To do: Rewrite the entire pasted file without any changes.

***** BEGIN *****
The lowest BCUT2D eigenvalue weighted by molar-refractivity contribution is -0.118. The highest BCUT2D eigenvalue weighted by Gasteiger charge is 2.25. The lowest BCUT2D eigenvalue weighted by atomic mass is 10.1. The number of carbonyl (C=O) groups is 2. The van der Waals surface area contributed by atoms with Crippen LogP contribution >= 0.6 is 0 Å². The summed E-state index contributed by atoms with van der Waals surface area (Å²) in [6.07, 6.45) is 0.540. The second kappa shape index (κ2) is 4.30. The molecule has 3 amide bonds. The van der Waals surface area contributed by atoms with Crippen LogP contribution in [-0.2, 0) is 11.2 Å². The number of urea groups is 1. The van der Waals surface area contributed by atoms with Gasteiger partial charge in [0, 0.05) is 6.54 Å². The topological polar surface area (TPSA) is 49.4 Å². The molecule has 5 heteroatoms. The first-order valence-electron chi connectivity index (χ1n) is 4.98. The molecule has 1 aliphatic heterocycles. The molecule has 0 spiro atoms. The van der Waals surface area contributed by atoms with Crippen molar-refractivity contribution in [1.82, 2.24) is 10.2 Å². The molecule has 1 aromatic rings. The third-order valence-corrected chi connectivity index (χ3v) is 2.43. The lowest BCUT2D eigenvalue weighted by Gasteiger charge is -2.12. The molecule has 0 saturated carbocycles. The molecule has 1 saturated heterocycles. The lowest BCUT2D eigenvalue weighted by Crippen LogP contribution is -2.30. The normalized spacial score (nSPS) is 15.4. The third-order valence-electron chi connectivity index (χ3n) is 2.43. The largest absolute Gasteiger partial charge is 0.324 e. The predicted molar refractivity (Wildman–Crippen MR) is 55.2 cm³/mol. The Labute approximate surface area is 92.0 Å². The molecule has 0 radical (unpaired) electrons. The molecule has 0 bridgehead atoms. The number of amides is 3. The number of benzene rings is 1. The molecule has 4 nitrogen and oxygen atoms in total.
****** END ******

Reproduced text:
The lowest BCUT2D eigenvalue weighted by molar-refractivity contribution is -0.118. The highest BCUT2D eigenvalue weighted by Gasteiger charge is 2.25. The lowest BCUT2D eigenvalue weighted by atomic mass is 10.1. The number of carbonyl (C=O) groups is 2. The van der Waals surface area contributed by atoms with Crippen LogP contribution >= 0.6 is 0 Å². The summed E-state index contributed by atoms with van der Waals surface area (Å²) in [6.07, 6.45) is 0.540. The second kappa shape index (κ2) is 4.30. The molecule has 3 amide bonds. The van der Waals surface area contributed by atoms with Crippen LogP contribution in [-0.2, 0) is 11.2 Å². The number of urea groups is 1. The van der Waals surface area contributed by atoms with Gasteiger partial charge in [0, 0.05) is 6.54 Å². The topological polar surface area (TPSA) is 49.4 Å². The molecule has 5 heteroatoms. The first-order valence-electron chi connectivity index (χ1n) is 4.98. The molecule has 1 aliphatic heterocycles. The molecule has 0 spiro atoms. The van der Waals surface area contributed by atoms with Crippen molar-refractivity contribution in [1.82, 2.24) is 10.2 Å². The molecule has 1 aromatic rings. The third-order valence-corrected chi connectivity index (χ3v) is 2.43. The lowest BCUT2D eigenvalue weighted by Gasteiger charge is -2.12. The molecule has 0 saturated carbocycles. The molecule has 1 saturated heterocycles. The lowest BCUT2D eigenvalue weighted by Crippen LogP contribution is -2.30. The normalized spacial score (nSPS) is 15.4. The third-order valence-electron chi connectivity index (χ3n) is 2.43. The largest absolute Gasteiger partial charge is 0.324 e. The predicted molar refractivity (Wildman–Crippen MR) is 55.2 cm³/mol. The Labute approximate surface area is 92.0 Å². The molecule has 0 radical (unpaired) electrons. The molecule has 0 bridgehead atoms. The number of amides is 3. The number of benzene rings is 1. The molecule has 4 nitrogen and oxygen atoms in total.